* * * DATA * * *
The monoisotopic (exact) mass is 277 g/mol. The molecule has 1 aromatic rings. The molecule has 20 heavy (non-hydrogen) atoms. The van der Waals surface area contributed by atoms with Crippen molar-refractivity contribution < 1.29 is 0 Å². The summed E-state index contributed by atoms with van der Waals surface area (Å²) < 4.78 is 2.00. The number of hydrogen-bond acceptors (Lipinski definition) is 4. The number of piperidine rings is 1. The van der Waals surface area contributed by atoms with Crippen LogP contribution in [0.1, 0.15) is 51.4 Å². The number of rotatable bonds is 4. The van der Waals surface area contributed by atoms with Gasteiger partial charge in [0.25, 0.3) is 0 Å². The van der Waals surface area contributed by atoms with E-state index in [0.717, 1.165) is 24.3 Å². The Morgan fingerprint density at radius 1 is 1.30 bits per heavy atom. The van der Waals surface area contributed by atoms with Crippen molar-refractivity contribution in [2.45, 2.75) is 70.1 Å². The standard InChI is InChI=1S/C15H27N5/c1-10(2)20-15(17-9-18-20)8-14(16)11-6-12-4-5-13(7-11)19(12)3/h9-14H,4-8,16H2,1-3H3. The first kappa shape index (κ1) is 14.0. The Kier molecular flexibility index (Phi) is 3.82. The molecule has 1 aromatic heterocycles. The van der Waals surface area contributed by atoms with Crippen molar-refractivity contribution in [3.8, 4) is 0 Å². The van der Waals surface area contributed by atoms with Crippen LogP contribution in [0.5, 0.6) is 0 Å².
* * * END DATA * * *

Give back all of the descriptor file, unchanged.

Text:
The monoisotopic (exact) mass is 277 g/mol. The molecule has 1 aromatic rings. The molecule has 20 heavy (non-hydrogen) atoms. The van der Waals surface area contributed by atoms with Crippen molar-refractivity contribution < 1.29 is 0 Å². The summed E-state index contributed by atoms with van der Waals surface area (Å²) < 4.78 is 2.00. The number of hydrogen-bond acceptors (Lipinski definition) is 4. The number of piperidine rings is 1. The van der Waals surface area contributed by atoms with Crippen LogP contribution in [0.1, 0.15) is 51.4 Å². The number of rotatable bonds is 4. The van der Waals surface area contributed by atoms with Gasteiger partial charge in [0.25, 0.3) is 0 Å². The van der Waals surface area contributed by atoms with E-state index in [0.717, 1.165) is 24.3 Å². The Morgan fingerprint density at radius 1 is 1.30 bits per heavy atom. The van der Waals surface area contributed by atoms with Crippen molar-refractivity contribution in [2.45, 2.75) is 70.1 Å². The standard InChI is InChI=1S/C15H27N5/c1-10(2)20-15(17-9-18-20)8-14(16)11-6-12-4-5-13(7-11)19(12)3/h9-14H,4-8,16H2,1-3H3. The first kappa shape index (κ1) is 14.0. The Kier molecular flexibility index (Phi) is 3.82. The molecule has 1 aromatic heterocycles. The van der Waals surface area contributed by atoms with Crippen molar-refractivity contribution in [3.8, 4) is 0 Å². The van der Waals surface area contributed by atoms with Crippen LogP contribution in [0.5, 0.6) is 0 Å².